Real Estate

Where Housing Stock Is Aging

























Where Housing Stock Is Aging | Realtor Magazine














The median age of the nation’s owner-occupied housing stock is 39 years. An area’s age of housing could be an important measurement for the real estate market.

As Na Zhao, senior economist at the National Association of Home Builders, explains on the association’s Eye on Housing blog: “The age of the housing stock is an important remodeling market indicator. Older houses are less energy-efficient than new construction and ultimately will require remodeling and renovation in the future,” Zhao said. “Moreover, as people use their homes for more purposes and require additional space, older housing represents an investment opportunity for homeowners.”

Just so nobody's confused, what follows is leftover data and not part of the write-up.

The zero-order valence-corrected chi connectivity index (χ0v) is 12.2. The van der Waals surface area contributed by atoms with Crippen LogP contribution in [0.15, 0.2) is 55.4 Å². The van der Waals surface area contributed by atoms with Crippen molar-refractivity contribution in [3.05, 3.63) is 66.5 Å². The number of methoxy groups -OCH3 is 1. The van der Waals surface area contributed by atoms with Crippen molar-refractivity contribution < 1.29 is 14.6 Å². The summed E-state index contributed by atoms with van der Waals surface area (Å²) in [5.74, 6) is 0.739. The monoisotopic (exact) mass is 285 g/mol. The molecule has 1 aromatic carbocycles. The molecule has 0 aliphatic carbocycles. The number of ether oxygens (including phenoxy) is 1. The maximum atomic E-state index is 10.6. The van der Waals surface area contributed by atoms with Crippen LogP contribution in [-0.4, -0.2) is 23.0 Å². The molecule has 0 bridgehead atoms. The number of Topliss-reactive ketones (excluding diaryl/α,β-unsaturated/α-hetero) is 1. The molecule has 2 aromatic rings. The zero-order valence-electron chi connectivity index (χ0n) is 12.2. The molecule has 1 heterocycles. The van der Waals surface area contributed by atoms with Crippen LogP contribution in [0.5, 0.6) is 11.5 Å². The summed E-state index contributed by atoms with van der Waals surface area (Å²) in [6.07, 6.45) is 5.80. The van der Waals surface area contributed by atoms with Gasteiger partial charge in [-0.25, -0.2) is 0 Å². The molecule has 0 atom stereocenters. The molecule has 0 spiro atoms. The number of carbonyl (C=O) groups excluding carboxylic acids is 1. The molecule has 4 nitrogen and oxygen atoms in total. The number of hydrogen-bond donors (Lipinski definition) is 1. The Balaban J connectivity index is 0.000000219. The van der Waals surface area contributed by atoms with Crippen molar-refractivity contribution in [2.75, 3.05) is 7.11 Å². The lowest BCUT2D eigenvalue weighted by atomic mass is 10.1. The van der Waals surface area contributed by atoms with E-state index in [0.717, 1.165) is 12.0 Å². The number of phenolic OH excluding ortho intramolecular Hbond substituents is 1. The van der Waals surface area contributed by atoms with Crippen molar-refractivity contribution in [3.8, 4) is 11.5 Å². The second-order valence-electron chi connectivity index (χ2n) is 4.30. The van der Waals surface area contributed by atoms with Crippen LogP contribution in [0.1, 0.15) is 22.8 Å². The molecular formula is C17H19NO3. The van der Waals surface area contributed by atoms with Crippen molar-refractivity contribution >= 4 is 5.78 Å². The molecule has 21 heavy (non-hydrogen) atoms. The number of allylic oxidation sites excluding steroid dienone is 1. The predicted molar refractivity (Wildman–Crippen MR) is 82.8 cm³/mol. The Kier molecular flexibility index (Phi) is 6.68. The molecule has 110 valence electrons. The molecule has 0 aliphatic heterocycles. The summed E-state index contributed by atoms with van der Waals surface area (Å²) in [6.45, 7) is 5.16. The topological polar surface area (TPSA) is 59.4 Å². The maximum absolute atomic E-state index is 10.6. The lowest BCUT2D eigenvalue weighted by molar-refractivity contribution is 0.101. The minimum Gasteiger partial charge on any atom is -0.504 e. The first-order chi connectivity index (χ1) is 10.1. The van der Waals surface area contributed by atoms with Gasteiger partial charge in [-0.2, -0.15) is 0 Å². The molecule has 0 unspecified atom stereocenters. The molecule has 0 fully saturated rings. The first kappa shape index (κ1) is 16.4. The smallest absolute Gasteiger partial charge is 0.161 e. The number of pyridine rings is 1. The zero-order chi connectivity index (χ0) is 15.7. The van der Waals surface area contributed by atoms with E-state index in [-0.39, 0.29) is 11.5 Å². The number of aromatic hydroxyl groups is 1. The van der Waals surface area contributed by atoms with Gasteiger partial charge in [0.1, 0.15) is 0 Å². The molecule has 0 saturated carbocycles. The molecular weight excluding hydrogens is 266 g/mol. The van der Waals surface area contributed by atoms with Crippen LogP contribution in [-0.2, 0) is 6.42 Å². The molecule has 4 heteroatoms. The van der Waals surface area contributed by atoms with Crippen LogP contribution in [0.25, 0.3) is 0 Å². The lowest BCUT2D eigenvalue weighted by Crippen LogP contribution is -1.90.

The age of the housing stock can vary dramatically across the country. For example, New York has some of the oldest homes, with a median age of 60 years. Massachusetts follows, with a median age of 56 years, and Rhode Island with 55 years. Washington, D.C., has a median age of more than 79 years for its housing stock, but housing experts point out the District of Columbia is a smaller urban area compared with other states.

Meanwhile, some of the youngest housing stock is found in the Sun Belt states. Nevada’s median age of its owner-occupied housing is 23 years, followed by Georgia and Arizona, which have housing stock at a median of 27 years.

A map of the U.S. on a gradient color scale showing the median age of housing stock owners by state.

 

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